Low Back Pain

Low back pain is an ache or discomfort in the area of the lower part of the back and spinal column. The lower spinal column has many small bones and muscles that surround and protect the spinal cord and nerves. Low back pain is very common and affects most adults at some point in their lives.

  • Causes

    There are many possible causes for low back pain, but in most cases it is unknown. Some causes of back pain may include:

    • Muscle strains or ligament sprains
    • Disc degeneration
    • Spinal deformities
    • Injury
    • Health conditions

  • Definition

    Low back pain is an ache or discomfort in the area of the lower part of the back and spinal column. The lower spinal column has many small bones and muscles that surround and protect the spinal cord and nerves. Low back pain is very common and affects most adults at some point in their lives.

    Bones of the Lower Back
    lumbar disc herniation back
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  • Diagnosis

    The doctor will ask about your symptoms and medical history. A physical exam will be done. The exam will focus on your back, hips, and legs. The doctor may test for strength, flexibility, sensation, and reflexes.


    Imaging tests take pictures of internal structures. These include:

    It is important to keep in mind that imaging tests, may not be helpful or appropriate right after a back injury.


    Your doctor may recommend other tests to help diagnose or eliminate any causes of your back pain.

  • Prevention

    To reduce your chance of developing low back pain, take these steps:

    • Begin a safe exercise program with the advice of your doctor.
    • Practice good posture to reduce pressure on your spine.
    • Avoid sitting or standing in one position for long periods of time.
    • Use proper body movement when playing sports, exercising, or lifting heavy objects.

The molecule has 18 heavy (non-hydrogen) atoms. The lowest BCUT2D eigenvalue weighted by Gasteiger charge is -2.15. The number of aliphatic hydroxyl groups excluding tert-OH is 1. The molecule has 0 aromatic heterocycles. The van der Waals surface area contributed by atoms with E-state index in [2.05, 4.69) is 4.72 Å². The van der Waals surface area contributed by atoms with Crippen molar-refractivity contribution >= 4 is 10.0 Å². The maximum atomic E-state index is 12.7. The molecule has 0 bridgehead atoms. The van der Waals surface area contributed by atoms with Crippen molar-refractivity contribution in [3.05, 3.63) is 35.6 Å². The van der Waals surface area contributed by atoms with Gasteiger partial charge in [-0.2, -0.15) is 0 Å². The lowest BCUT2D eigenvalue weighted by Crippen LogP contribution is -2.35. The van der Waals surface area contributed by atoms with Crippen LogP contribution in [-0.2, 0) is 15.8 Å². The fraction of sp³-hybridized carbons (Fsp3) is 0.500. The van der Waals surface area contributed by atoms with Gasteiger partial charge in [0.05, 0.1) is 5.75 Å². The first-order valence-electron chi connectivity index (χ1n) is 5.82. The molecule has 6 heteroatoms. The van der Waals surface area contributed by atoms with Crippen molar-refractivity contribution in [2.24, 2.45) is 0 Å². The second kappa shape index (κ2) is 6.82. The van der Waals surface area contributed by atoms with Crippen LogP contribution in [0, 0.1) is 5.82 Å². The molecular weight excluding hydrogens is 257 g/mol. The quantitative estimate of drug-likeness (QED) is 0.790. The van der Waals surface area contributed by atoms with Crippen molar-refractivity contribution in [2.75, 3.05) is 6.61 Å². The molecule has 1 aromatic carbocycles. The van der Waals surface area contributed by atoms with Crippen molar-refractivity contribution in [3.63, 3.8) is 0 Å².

• Consider job retraining if your work requires a lot of heavy lifting or sitting.

  • Risk Factors

    Factors that increase your chance of developing low back pain include:

    General factors, such as:

    • Increasing age
    • Certain activities, such as lifting, bending, or twisting
    • Lack of exercise
    • Obesity
    • Pregnancy
    • Smoking
    • Prior back injury
    • Prior back surgery

    Health conditions, such as:

    • Herniated disc—the cushions between the bones of the spine develop a bulge
    • Degenerative diseases, such as arthritis
    • Fractures due to trauma and/or osteoporosis
    • Spinal stenosis—narrowing of the spinal canal
    • Spondylolisthesis—slippage of a bone in the lower back
    • Ankylosing spondylitis—a autoimmune disease involving the spine
    • Cauda equina syndrome—nerve roots at the base of the spinal cord are compressed
    • Tumors
    • Infections

    Occupational factors, such as:

    • Bending, twisting, or reaching
    • Exposure to vibrations
    • Heavy manual labor
    • Heavy lifting

    Psychosocial factors, such as:

    • Anxiety and depression
    • Stress
    • Low job satisfaction
    • Repetitive, monotonous tasks

  • Symptoms

    Pain is usually restricted to the low back. It can get worse with back motion, sitting, standing, bending, and twisting. If a nerve is irritated, the pain may spread into the buttock or leg on the affected side. Muscle weakness or numbness may occur.

  • Treatment

    Treatment options include: